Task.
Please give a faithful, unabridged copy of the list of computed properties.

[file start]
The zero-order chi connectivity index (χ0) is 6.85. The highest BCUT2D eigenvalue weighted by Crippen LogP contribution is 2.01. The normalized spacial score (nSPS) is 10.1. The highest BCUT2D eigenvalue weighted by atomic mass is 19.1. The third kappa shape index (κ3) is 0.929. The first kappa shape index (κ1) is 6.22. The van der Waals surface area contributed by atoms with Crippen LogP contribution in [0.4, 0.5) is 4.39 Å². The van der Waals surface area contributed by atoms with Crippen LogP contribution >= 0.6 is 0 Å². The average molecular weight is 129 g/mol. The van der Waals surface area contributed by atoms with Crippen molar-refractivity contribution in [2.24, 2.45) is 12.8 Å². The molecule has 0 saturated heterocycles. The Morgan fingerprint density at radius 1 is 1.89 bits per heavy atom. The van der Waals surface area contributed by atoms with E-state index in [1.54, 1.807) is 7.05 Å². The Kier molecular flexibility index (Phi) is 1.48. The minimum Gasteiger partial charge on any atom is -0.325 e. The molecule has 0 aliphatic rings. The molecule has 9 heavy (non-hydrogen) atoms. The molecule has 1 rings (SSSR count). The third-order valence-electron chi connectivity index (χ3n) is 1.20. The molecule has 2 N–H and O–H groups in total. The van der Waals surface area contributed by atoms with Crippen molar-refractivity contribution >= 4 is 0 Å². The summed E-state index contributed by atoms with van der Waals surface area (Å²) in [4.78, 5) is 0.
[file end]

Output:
The zero-order chi connectivity index (χ0) is 6.85. The highest BCUT2D eigenvalue weighted by Crippen LogP contribution is 2.01. The normalized spacial score (nSPS) is 10.1. The highest BCUT2D eigenvalue weighted by atomic mass is 19.1. The third kappa shape index (κ3) is 0.929. The first kappa shape index (κ1) is 6.22. The van der Waals surface area contributed by atoms with Crippen LogP contribution in [0.4, 0.5) is 4.39 Å². The van der Waals surface area contributed by atoms with Crippen LogP contribution >= 0.6 is 0 Å². The average molecular weight is 129 g/mol. The van der Waals surface area contributed by atoms with Crippen molar-refractivity contribution in [2.24, 2.45) is 12.8 Å². The molecule has 0 saturated heterocycles. The Morgan fingerprint density at radius 1 is 1.89 bits per heavy atom. The van der Waals surface area contributed by atoms with E-state index in [1.54, 1.807) is 7.05 Å². The Kier molecular flexibility index (Phi) is 1.48. The minimum Gasteiger partial charge on any atom is -0.325 e. The molecule has 0 aliphatic rings. The molecule has 9 heavy (non-hydrogen) atoms. The molecule has 1 rings (SSSR count). The third-order valence-electron chi connectivity index (χ3n) is 1.20. The molecule has 2 N–H and O–H groups in total. The van der Waals surface area contributed by atoms with Crippen molar-refractivity contribution >= 4 is 0 Å². The summed E-state index contributed by atoms with van der Waals surface area (Å²) in [4.78, 5) is 0.